A year ago I was smirking at the people moving out of the Bay Area. I thought these were fairweather citizens, silly for moving to political train-wrecks like Texas or Florida.
Twelve months on, my wife and I find ourselves packing our life into boxes. Not to run towards a place where we feel greater love, but just to leave. The pendulum has swung hard in the last twelve months. …
Envious lefties always do this:
On the one hand, I think any rational individual would acknowledge that privilege has made for a rigged system. But on the other hand, in the spirit of deconstructing those imbalances, we’ve dismantled upward mobility for everyone — not just the underprivileged.
Instead of a definition of equity that raises the floor (a rising tide floats all boats), we’ve adopted a definition that institutes a ceiling on achievement: if everyone can’t have it, no one can have it. We’ve adopted the philosophy of a petulant grade school bully. This is an unfortunate trend across the country, but it really feels like California and the Bay Area specifically are at the bleeding edge of this philosophy. …
Not safe in San Francisco:
In the last seven years, my wife and I have experienced four home break-ins, one car break-in, multiple other thefts, broken up a purse snatching, been chased and lunged at by mentally ill people a few times a year. It literally happened on Bart the day I wrote the first draft of this post. Pre-pandemic, my wife used to call me every day to have someone on the phone, when walking the 5 minutes home from Bart each night. There is a large encampment two blocks from our house. Multiple times, homessless folks have slept or showered in our driveway.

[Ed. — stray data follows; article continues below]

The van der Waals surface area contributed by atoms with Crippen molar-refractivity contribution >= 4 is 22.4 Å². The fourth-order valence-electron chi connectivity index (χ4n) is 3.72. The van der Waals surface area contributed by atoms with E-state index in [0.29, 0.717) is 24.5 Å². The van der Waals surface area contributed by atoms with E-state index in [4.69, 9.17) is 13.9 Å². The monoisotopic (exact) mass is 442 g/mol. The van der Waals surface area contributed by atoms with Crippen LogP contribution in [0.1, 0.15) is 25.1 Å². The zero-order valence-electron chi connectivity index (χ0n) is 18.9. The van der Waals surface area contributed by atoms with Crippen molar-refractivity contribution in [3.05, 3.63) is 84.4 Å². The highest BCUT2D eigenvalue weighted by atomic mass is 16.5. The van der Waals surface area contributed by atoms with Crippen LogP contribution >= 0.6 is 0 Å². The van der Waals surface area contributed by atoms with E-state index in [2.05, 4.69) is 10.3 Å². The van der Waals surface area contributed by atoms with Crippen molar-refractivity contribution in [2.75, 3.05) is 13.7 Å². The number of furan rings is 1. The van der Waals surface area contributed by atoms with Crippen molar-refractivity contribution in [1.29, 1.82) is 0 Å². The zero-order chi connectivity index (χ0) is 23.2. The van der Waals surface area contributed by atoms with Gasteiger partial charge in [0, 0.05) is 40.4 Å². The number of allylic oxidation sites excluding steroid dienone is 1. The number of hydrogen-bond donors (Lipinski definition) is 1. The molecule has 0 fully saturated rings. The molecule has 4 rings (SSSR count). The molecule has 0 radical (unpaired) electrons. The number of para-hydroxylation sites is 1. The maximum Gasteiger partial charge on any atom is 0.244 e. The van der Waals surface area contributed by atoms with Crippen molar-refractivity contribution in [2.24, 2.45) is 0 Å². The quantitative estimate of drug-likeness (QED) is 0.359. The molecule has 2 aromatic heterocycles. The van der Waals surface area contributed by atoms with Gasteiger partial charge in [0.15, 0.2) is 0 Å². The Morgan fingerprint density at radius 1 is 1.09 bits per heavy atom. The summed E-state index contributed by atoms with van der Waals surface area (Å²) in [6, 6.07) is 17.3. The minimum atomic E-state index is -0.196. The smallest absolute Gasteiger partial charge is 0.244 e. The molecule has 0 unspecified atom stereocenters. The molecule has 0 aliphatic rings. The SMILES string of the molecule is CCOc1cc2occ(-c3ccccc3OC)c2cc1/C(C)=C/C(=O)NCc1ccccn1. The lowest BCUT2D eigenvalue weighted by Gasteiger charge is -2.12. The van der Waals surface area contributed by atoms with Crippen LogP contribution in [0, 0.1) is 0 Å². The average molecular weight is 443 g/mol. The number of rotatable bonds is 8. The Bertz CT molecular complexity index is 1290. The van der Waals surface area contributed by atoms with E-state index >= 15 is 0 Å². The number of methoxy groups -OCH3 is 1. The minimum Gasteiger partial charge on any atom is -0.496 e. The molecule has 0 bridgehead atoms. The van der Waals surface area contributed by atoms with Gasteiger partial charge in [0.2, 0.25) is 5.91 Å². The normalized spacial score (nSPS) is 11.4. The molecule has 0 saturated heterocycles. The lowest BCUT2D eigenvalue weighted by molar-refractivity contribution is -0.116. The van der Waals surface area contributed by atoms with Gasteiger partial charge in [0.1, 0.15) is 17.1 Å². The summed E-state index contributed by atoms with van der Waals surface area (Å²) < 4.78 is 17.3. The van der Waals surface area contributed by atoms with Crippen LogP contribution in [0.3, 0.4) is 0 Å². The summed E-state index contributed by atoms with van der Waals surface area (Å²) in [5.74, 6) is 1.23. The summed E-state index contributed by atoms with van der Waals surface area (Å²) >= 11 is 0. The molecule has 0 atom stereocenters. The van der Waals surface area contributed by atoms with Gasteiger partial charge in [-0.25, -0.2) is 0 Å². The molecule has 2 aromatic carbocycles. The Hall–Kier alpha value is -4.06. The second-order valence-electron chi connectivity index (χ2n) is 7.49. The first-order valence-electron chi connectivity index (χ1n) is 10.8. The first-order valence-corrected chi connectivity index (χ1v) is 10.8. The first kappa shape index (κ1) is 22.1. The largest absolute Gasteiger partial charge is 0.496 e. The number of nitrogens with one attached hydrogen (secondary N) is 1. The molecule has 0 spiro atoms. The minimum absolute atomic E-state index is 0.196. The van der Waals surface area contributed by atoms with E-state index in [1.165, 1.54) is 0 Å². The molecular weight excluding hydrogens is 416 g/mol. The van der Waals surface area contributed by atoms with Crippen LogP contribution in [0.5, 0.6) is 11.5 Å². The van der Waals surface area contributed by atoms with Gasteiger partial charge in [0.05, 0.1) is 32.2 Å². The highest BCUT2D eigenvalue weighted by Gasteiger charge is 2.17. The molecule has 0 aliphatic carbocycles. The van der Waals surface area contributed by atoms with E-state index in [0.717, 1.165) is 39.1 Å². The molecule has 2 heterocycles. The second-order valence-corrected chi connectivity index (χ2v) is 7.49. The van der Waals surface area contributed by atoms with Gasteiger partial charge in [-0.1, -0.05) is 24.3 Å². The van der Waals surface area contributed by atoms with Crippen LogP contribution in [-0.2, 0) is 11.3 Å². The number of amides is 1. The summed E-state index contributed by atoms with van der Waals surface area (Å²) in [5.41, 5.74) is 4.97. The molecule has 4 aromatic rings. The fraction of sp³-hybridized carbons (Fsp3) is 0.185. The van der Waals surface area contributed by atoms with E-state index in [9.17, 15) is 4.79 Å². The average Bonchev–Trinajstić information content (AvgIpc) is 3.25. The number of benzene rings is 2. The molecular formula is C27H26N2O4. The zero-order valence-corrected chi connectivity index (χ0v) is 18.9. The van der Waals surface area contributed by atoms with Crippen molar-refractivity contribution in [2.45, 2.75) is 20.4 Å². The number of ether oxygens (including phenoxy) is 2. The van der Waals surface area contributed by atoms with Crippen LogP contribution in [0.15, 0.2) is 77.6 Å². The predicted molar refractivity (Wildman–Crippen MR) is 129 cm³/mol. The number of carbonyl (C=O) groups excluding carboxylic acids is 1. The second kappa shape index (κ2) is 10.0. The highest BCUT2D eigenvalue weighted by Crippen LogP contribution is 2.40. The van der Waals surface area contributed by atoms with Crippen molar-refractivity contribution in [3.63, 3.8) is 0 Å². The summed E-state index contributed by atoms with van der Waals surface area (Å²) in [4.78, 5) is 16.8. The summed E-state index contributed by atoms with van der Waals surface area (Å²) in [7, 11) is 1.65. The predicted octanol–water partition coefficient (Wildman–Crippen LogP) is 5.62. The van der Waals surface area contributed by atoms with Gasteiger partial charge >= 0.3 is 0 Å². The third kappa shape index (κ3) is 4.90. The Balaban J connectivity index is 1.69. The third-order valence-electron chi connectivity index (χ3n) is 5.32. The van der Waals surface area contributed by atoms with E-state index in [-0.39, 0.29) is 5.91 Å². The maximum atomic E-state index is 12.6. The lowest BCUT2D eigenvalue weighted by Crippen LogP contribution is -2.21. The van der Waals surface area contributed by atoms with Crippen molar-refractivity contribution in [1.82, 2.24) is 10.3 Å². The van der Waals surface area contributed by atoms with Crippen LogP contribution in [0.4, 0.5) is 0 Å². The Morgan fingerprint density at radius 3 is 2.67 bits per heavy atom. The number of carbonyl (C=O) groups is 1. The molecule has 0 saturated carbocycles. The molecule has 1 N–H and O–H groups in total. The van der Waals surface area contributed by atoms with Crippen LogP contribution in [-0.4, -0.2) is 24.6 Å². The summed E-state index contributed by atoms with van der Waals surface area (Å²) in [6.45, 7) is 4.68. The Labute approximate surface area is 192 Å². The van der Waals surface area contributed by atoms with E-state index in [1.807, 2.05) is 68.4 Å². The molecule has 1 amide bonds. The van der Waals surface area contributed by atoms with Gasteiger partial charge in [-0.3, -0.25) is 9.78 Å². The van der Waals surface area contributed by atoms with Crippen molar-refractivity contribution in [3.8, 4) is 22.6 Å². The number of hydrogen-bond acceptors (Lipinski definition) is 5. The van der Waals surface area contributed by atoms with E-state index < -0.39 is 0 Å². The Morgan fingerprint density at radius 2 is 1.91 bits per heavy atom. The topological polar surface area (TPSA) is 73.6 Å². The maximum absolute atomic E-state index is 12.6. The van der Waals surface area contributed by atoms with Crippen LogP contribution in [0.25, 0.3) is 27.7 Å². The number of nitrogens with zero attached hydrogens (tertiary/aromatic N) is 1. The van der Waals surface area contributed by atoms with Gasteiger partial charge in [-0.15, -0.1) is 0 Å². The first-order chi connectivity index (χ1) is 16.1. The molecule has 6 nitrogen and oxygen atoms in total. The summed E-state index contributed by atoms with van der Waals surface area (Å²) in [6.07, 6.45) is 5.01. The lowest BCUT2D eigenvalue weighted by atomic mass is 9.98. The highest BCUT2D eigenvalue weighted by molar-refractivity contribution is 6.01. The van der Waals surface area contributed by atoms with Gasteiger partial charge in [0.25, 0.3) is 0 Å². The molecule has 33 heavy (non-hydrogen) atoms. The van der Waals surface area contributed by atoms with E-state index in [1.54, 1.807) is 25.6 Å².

I only reported one break-in incident, because… what’s the point?
Hearing about it more broadly, it weighs on you. People you know are getting punched for no reason, or getting their houses broken into. Armed gangs of 60-80 are now systematically looting malls and shopping districts. …
Government failing at the basics:
The roads suck, homelessness and crime are rampant, NIMBYism runs wild and no housing gets built, the small business permitting process becomes more labyrinthine each year, government workers keep racking up ridiculously bloated overtime and pensions… all while the area sees no apparent improvement in the available social services or social safety net. …
[Michael Sheelnberger tweet] Meanwhile, San Francisco won’t let law-abiding citizens open an ice cream store even after they invested $200,000 on rent, fees, and lawyers.
The left are killing the goose that lays the golden eggs:
“Tech” (and what a broad brush that is) is constantly accused of being the problem. Google and Facebook buses are stoned. Zuckerberg was asked to lend his name to a hospital in an effort to encourage other philanthropy… only to have the BOS censure him for it years later because they suddenly felt they didn’t like a tech billionaire’s name on a building. Gifted programs in STEM fields are being eliminated in schools. One of the greatest entrepreneurs of our generation (imperfect though he may be) being told “Fuck you, Elon Musk” by an elected official.
Privilege and success, instead of something to merely be mindful of and thoughtful about, has become something to be ashamed of. Those who had the gall to build successful companies are vilified for “exploiting the region” and “not paying enough in taxes” despite living in the highest income tax regime in the entire country. Anyone who hails from a tech background is instantly painted as an enemy of the people, even if all they care about is fixing problems.
I have thought for a long time that Atlas Shrugged is an unrealistic straw man full of contradictions. I never thought I’d live in a society that actually approximated it. ….